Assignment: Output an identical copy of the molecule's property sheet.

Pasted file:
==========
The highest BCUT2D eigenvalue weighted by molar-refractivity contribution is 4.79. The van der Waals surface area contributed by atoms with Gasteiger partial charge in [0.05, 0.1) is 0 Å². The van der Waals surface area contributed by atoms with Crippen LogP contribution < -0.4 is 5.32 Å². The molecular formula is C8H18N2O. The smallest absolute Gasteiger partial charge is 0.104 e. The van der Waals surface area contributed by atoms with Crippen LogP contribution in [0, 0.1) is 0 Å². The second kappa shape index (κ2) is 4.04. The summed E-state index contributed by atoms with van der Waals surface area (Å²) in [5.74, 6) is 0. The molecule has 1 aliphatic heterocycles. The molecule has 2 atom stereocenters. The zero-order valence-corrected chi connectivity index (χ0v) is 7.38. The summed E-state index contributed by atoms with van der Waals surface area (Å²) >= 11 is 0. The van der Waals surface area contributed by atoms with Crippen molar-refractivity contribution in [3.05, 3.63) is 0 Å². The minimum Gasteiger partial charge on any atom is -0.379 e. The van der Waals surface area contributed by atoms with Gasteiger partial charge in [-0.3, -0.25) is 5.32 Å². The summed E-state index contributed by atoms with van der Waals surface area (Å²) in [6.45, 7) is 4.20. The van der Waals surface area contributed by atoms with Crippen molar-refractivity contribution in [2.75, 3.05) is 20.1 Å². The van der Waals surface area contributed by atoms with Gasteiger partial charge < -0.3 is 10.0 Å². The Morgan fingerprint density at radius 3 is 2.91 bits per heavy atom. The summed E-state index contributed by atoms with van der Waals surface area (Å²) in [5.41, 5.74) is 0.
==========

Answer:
The highest BCUT2D eigenvalue weighted by molar-refractivity contribution is 4.79. The van der Waals surface area contributed by atoms with Gasteiger partial charge in [0.05, 0.1) is 0 Å². The van der Waals surface area contributed by atoms with Crippen LogP contribution < -0.4 is 5.32 Å². The molecular formula is C8H18N2O. The smallest absolute Gasteiger partial charge is 0.104 e. The van der Waals surface area contributed by atoms with Crippen LogP contribution in [0, 0.1) is 0 Å². The second kappa shape index (κ2) is 4.04. The summed E-state index contributed by atoms with van der Waals surface area (Å²) in [5.74, 6) is 0. The molecule has 1 aliphatic heterocycles. The molecule has 2 atom stereocenters. The zero-order valence-corrected chi connectivity index (χ0v) is 7.38. The summed E-state index contributed by atoms with van der Waals surface area (Å²) >= 11 is 0. The van der Waals surface area contributed by atoms with Crippen molar-refractivity contribution in [3.05, 3.63) is 0 Å². The minimum Gasteiger partial charge on any atom is -0.379 e. The van der Waals surface area contributed by atoms with Gasteiger partial charge in [-0.3, -0.25) is 5.32 Å². The summed E-state index contributed by atoms with van der Waals surface area (Å²) in [6.45, 7) is 4.20. The van der Waals surface area contributed by atoms with Crippen molar-refractivity contribution in [2.75, 3.05) is 20.1 Å². The van der Waals surface area contributed by atoms with Gasteiger partial charge < -0.3 is 10.0 Å². The Morgan fingerprint density at radius 3 is 2.91 bits per heavy atom. The summed E-state index contributed by atoms with van der Waals surface area (Å²) in [5.41, 5.74) is 0.